Genome-scale metabolic models and metabolic engineering

The representation of biological systems complexity by mathematical models can be used to describe and predict cell behavior and metabolism and therefore useful for designing metabolic engineering strategies for biosynthetic pathway assessment and optimization. In this respect, genome-scale metabolic models (GEMs), i.e., mathematical representations of the stoichiometry of the biochemical networks, can be used to integrate in one single model information retrieved from physiological studies, gene-protein-reaction association, metabolic flux analysis, and thermodynamic analysis of pathways (O’Brien et al. 2015). For instance, GEM can be used to redesign portions of the metabolic network and predict the production rate of a metabolite under specific operating conditions. Redesign the metabolic network can be achieved by imposing metabolic constraints and in silico by removing a given reaction from the GEM (e.g., gene knock-out mutant) or imposing uptake null for a nutrient in the growth media. In this regard, the GEM model iMT1174 was developed in R. jostii RHA1 and used to predict the accumulation rate of three types of carbon storage compounds (i.e., glycogen, polyhydroxyalkanoates, and triacylglycerols) using different carbon sources (glucose or acetate) and under growth conditions typically occurring in activated sludge bioreactor systems for wastewater recovery (Tajparast and Frigon 2015, 2018). Starting from the iMT1174 metabolic network, different objective functions were implemented based on a set of metabolic constraints such as minimization and maximization of the specific metabolic fluxes and minimization and maximization of ATP production rate and reducing redox potential (NADH). The predicted accumulation rate of storage compounds for each of the objective functions was further validated using 13C-metabolic flux analysis (13C-MFA) (Tajparast and Frigon 2015). These studies, taken together, represent the first effort of simulating and predicting Rhodococcus metabolic fluxes leading to the production and accumulation of valuable compounds with industrial interest.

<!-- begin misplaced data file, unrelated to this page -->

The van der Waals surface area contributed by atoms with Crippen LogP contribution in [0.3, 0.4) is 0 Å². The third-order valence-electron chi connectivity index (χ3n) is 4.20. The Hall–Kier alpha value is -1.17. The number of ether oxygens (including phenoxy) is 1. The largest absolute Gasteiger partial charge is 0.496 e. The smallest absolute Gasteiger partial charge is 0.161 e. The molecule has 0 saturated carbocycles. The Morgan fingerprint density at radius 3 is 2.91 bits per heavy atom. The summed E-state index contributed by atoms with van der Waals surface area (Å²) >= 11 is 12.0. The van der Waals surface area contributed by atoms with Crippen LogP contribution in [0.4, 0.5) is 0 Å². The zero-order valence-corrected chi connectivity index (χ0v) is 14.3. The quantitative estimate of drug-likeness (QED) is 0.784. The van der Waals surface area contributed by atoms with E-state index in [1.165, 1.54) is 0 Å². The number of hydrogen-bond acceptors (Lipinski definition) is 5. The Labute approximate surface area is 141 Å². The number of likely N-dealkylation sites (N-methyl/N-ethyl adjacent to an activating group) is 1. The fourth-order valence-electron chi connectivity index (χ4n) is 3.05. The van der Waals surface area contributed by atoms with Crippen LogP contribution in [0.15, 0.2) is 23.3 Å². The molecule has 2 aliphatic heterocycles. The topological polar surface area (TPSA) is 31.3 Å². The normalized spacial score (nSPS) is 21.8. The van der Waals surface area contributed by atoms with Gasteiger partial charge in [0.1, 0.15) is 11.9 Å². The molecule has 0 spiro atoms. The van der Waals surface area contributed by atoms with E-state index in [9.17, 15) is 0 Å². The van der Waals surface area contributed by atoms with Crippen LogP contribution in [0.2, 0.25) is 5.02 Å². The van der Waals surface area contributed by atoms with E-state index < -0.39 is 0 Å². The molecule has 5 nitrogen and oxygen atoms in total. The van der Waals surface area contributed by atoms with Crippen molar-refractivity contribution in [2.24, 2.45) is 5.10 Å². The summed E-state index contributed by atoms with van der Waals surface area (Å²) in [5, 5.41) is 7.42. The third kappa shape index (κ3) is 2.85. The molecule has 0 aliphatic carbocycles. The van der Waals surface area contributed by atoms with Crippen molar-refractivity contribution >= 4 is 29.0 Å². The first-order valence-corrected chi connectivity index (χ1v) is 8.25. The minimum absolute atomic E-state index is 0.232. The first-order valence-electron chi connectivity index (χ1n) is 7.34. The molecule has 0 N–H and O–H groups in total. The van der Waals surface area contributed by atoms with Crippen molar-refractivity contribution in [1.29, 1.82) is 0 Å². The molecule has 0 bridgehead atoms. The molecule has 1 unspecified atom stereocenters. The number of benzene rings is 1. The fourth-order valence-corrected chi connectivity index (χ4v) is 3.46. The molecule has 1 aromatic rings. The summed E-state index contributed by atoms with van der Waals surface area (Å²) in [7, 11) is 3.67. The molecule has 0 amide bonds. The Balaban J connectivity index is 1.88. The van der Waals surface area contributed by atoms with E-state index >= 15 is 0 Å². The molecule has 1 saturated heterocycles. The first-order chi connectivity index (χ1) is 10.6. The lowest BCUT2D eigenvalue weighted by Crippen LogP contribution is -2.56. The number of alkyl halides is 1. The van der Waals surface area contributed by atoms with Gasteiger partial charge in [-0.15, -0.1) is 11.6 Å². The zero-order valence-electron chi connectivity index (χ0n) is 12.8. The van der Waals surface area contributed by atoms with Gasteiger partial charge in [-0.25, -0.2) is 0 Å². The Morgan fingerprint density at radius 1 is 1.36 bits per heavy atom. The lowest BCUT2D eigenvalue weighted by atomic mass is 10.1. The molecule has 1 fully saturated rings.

A few metabolic engineering approaches were focused on the genetic and metabolic modification of R. opacus PD630 and R. jostii RHA1 to promote lignin bioconversion and enhance the production of valuable compounds. These works focused on the optimization of the bioconversion of lignin into TAGs (Xie et al. 2019), cis,cis-muconate (CCMA) (Cai et al. 2020), or pyridine-dicarboxylic acids (Spence et al. 2021) and are summarized in Fig. 2A. In particular, the production of TAGs from lignin in R. opacus PD630 was improved by optimizing (at both transcriptional and translation level) the heterologous expression of a laccase gene (from Streptomyces coelicolor) and the secretion system (i.e., Tat transporter components, TatA and TatC) that is needed for the laccase extracellular ligninolytic activity (Xie et al. 2019). Furthermore, to allocate more carbon into lipid biosynthesis, the type I fatty acid synthase (fasI) operon encoding the main enzyme involved in fatty acid biosynthesis in Rhodococcus (Schweizer and Hofmann 2004) and the diacylglycerol acyltransferase gene atf2, which catalyzes the final step of TAG production (Hernández et al. 2013) were overexpressed in the laccase-producing PD630 strain. As a result, the final recombinant strain showed tenfold increased growth on 1% w/v of insoluble kraft lignin as compared to the wild-type strain and exhibited a significantly enhanced lipid production (Xie et al. 2019). With regard to the bioconversion of lignin into cis,cis-muconate (CCMA), Cai et al. (2020) genetically modified R. opacus PD630 by introducing two genes from Enterobacter cloacae, which encode a protocatechuate decarboxylase and a phenyltransferase. The introduction of these enzymes was aimed at funneling lignin degradation intermediates (i.e., protocatechuate) to the catechol degradation pathway that leads to the production of CCMA through β-ketoadipate pathway. Genes involved in further CCMA degradation and in alternative degradation pathways of catechol and protocatechuate were deleted to optimize the CCMA accumulation from lignin and lignin-derived aromatics. Both deletion and insertion were obtained by applying a markerless gene deletion/insertion system on a R. opacus PD630 mutated in a phenylalanyl-tRNA synthase gene that is used as negative counter-selection marker.